Lauded by scholars as a peerless military commander and recalled in popular imagination as a fearsome Christian champion, Richard the Lionheart is perhaps the most famous crusader of the Middle Ages. But when his epic confrontation with the Muslim leader Saladin during the Third Crusade is subjected to detailed scrutiny, the Lionheart’s achievements begin to lose some of their lustre. In fact, if we strip away modern preconceptions and medieval propaganda, it becomes clear that Richard never fully mastered the art of crusading warfare.
Richard, the tall, reddish-golden-haired son of King Henry II of England, was one of the first western potentates to answer the call to arms issued by the papacy in autumn 1187, after Saladin stunned Christendom by crushing the forces of ‘crusader’ Palestine and recapturing the sacred city of Jerusalem for Islam. In the years that followed, the Lionheart ascended to the English throne, but dynastic squabbles and a heated rivalry with his fellow crusader, King Phillip II of France, meant that Richard did not reach the Near East until early summer 1191. He arrived there, aged 33, as a wealthy but relatively untested monarch, possessed of a burgeoning reputation for bravery and martial genius. For the next 16 months he waged a bloody and gruelling war for dominion of the Holy Land.
Few could argue that Richard won the Third Crusade outright, because Jerusalem remained unconquered by the campaign’s end. Nonetheless, an overwhelmingly positive view of the Lionheart’s crusading career has taken hold among modern historians.
According to this prevailing interpretation, Richard was an expert practitioner of ‘the science of war’, and as such brought an unrivalled flair for military leadership to the struggle against Saladin, achieving a startling victory over the Muslim sultan at the battle of Arsuf, their only set-piece confrontation. The English king also has been widely praised for the cool-headed pragmatism of his generalship. Twice he marched to within a day of Jerusalem and, on both occasions, turned back without launching an attack on the Holy City. Far from eliciting criticism, these retreats have been presented as proof that the Lionheart’s decision-making was governed by strategic reality and not pious fantasy, because Jerusalem was supposedly unconquerable with the resources at his disposal and certainly untenable in the longer term.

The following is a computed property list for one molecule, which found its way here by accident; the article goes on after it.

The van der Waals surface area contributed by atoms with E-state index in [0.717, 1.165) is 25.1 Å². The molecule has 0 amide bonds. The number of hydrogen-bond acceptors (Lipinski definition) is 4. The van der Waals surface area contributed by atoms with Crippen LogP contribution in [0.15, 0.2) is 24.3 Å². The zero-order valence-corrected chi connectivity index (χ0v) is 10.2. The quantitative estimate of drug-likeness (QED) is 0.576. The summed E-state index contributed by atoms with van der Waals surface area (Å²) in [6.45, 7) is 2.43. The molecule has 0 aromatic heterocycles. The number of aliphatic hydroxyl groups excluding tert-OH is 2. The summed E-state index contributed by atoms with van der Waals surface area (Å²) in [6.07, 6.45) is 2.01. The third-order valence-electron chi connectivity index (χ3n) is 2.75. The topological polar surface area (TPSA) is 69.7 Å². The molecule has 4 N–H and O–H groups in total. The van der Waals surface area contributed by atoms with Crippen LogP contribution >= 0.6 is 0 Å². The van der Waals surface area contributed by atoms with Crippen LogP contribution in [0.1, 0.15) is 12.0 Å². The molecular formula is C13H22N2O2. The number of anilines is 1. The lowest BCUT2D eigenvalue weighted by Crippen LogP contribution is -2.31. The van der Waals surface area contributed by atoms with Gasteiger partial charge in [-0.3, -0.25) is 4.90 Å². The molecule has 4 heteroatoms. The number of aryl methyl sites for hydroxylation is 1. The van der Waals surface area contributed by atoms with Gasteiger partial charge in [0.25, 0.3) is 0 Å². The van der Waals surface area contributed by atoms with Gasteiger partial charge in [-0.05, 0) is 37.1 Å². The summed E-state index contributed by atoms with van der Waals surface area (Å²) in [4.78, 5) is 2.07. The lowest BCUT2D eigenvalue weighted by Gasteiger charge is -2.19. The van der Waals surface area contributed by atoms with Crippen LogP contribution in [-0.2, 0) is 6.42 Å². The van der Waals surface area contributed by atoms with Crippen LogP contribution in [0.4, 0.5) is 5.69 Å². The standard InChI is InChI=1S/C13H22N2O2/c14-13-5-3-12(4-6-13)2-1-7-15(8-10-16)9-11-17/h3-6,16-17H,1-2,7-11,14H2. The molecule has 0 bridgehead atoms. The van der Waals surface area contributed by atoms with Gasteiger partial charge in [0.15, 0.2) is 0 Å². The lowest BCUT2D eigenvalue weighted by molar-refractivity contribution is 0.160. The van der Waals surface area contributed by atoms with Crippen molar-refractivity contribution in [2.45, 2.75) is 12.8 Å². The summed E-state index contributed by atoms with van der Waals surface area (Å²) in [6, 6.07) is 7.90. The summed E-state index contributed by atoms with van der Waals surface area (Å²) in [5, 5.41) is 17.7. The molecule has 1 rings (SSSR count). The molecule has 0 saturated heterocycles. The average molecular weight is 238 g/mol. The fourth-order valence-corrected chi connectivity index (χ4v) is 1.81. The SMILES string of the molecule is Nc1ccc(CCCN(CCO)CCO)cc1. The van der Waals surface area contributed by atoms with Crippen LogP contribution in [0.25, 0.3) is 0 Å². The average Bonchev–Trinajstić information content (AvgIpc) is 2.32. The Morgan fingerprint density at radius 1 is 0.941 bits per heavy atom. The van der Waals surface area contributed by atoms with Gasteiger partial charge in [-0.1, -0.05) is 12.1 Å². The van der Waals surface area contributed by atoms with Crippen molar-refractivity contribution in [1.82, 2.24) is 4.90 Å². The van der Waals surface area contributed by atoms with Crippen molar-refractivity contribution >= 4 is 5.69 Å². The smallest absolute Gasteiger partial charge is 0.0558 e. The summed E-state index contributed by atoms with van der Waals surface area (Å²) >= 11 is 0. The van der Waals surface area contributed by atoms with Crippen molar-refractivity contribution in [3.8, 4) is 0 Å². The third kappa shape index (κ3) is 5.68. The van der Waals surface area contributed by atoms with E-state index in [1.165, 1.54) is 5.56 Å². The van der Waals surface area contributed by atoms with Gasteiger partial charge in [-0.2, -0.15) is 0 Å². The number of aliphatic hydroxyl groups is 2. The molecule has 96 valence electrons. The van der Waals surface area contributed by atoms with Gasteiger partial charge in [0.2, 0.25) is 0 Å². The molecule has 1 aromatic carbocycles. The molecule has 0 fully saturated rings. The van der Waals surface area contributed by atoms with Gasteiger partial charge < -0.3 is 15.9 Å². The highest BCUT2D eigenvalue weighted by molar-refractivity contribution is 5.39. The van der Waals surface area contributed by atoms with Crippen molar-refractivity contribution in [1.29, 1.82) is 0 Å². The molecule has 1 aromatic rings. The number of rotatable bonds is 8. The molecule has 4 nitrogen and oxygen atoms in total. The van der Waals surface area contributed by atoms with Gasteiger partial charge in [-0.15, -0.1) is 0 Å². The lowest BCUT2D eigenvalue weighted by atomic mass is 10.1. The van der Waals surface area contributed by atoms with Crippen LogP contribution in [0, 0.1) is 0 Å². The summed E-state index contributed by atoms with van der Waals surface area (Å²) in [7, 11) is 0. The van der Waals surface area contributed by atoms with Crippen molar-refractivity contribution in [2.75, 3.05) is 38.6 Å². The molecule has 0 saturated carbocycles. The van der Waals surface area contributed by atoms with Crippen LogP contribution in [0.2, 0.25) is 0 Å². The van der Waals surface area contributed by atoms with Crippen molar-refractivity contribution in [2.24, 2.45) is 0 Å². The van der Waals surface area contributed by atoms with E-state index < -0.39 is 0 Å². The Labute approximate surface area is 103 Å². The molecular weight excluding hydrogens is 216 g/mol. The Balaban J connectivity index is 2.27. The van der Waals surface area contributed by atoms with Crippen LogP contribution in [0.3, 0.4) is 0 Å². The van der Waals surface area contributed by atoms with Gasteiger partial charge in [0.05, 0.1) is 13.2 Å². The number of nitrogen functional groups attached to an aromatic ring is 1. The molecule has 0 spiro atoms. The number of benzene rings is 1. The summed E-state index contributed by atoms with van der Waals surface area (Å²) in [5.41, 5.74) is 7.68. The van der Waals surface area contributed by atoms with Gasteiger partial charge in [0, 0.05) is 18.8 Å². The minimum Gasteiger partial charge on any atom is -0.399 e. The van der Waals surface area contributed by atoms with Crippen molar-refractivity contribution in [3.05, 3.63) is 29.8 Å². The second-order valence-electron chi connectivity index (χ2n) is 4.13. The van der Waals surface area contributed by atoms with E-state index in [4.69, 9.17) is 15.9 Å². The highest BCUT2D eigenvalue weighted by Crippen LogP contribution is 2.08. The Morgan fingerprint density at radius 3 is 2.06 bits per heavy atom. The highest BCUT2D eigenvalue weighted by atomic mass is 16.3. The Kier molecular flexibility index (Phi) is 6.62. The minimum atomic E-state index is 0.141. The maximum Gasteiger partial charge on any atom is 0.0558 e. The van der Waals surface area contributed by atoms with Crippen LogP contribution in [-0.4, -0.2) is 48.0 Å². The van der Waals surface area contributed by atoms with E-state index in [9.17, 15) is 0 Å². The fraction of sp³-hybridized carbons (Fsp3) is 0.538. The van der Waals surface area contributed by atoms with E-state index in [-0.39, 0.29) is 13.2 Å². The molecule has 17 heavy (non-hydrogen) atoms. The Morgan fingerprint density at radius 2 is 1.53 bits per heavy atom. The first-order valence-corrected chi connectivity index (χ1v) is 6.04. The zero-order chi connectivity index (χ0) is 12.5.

These views have been repeated by numerous scholars in recent decades, but this consensus has bred something akin to complacency, stifling any discussion or reassessment of Richard’s conduct. So often, when we debate the past, the pendulum swings from one extreme to another, but it is not the intention here to bluntly overturn the Lionheart’s reputation.
Without a doubt, Richard did bring a vital boost to the Third Crusade in terms of martial vigour and human resources, but this should not blind us to his failings and the limited nature of his achievements. In fact, the best evidence suggests that the battle of Arsuf was actually a relatively insignificant, opportunistic encounter, and it could also be argued that the Lionheart’s strategy in relation to Jerusalem was reflective of an elemental failure to grasp the nuances and unique demands of crusade leadership.
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The battle of Arsuf
In late August 1191, Richard I’s crusading strategy was focused upon one primary objective. After arriving in the Levant he had enjoyed early success, helping to re-energise the Christian siege of Muslim-held Acre – Palestine’s pre-eminent port – and securing possession of this important bridgehead on 12 July. When Phillip II made a rather sudden return to France a few weeks later, the Lionheart found himself in sole command of the Third Crusade, but he now needed urgently to march south, along the coast towards the smaller port of Jaffa, if he was to have any hope of threatening Jerusalem before the onset of winter. Richard led his army, totalling around 15,000 men, away from the relative safety of Acre on 22 August, closely shadowed by Saladin’s troops. After some initial problems with discipline, the Lionheart managed to organise the crusaders into tightly ordered ranks and, in the face of near-constant, scouring Muslim attacks, the Christians began to make measured progress southwards.